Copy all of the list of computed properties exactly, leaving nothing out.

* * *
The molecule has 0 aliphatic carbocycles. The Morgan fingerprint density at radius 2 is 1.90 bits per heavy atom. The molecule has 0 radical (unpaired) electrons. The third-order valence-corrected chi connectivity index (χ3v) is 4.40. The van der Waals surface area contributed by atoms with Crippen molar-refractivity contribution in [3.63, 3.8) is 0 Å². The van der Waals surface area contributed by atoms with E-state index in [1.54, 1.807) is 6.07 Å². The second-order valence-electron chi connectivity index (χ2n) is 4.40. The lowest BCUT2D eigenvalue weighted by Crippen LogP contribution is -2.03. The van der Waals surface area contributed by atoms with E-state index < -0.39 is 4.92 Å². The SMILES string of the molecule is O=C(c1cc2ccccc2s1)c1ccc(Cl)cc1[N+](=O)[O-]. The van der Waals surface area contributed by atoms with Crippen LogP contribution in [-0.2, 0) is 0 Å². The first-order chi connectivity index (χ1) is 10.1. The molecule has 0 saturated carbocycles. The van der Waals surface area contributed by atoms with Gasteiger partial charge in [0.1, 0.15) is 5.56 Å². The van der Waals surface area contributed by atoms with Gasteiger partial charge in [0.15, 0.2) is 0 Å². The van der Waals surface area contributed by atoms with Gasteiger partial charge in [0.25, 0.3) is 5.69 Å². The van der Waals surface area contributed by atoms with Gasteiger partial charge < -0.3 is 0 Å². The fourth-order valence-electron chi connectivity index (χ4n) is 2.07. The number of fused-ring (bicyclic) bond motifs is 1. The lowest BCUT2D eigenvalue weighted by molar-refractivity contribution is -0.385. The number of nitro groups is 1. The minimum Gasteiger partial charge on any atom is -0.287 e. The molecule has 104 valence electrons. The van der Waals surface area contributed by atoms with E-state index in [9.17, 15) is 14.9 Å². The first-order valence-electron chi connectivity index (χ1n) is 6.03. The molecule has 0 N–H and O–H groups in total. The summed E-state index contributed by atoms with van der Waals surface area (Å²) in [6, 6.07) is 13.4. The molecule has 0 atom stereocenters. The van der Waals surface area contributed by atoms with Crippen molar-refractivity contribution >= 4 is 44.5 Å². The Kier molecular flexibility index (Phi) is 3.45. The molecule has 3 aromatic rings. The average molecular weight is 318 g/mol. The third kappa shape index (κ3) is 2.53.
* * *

The molecule has 0 aliphatic carbocycles. The Morgan fingerprint density at radius 2 is 1.90 bits per heavy atom. The molecule has 0 radical (unpaired) electrons. The third-order valence-corrected chi connectivity index (χ3v) is 4.40. The van der Waals surface area contributed by atoms with Crippen molar-refractivity contribution in [3.63, 3.8) is 0 Å². The van der Waals surface area contributed by atoms with E-state index in [1.54, 1.807) is 6.07 Å². The second-order valence-electron chi connectivity index (χ2n) is 4.40. The lowest BCUT2D eigenvalue weighted by Crippen LogP contribution is -2.03. The van der Waals surface area contributed by atoms with E-state index < -0.39 is 4.92 Å². The SMILES string of the molecule is O=C(c1cc2ccccc2s1)c1ccc(Cl)cc1[N+](=O)[O-]. The van der Waals surface area contributed by atoms with Crippen LogP contribution in [-0.2, 0) is 0 Å². The first-order chi connectivity index (χ1) is 10.1. The molecule has 0 saturated carbocycles. The van der Waals surface area contributed by atoms with Gasteiger partial charge in [0.1, 0.15) is 5.56 Å². The van der Waals surface area contributed by atoms with Gasteiger partial charge in [0.15, 0.2) is 0 Å². The van der Waals surface area contributed by atoms with Gasteiger partial charge in [0.25, 0.3) is 5.69 Å². The van der Waals surface area contributed by atoms with Gasteiger partial charge < -0.3 is 0 Å². The fourth-order valence-electron chi connectivity index (χ4n) is 2.07. The number of fused-ring (bicyclic) bond motifs is 1. The lowest BCUT2D eigenvalue weighted by molar-refractivity contribution is -0.385. The number of nitro groups is 1. The minimum Gasteiger partial charge on any atom is -0.287 e. The molecule has 104 valence electrons. The van der Waals surface area contributed by atoms with E-state index in [9.17, 15) is 14.9 Å². The first-order valence-electron chi connectivity index (χ1n) is 6.03. The molecule has 0 N–H and O–H groups in total. The summed E-state index contributed by atoms with van der Waals surface area (Å²) in [6, 6.07) is 13.4. The molecule has 0 atom stereocenters. The van der Waals surface area contributed by atoms with Crippen molar-refractivity contribution >= 4 is 44.5 Å². The Kier molecular flexibility index (Phi) is 3.45. The molecule has 3 aromatic rings. The average molecular weight is 318 g/mol. The third kappa shape index (κ3) is 2.53.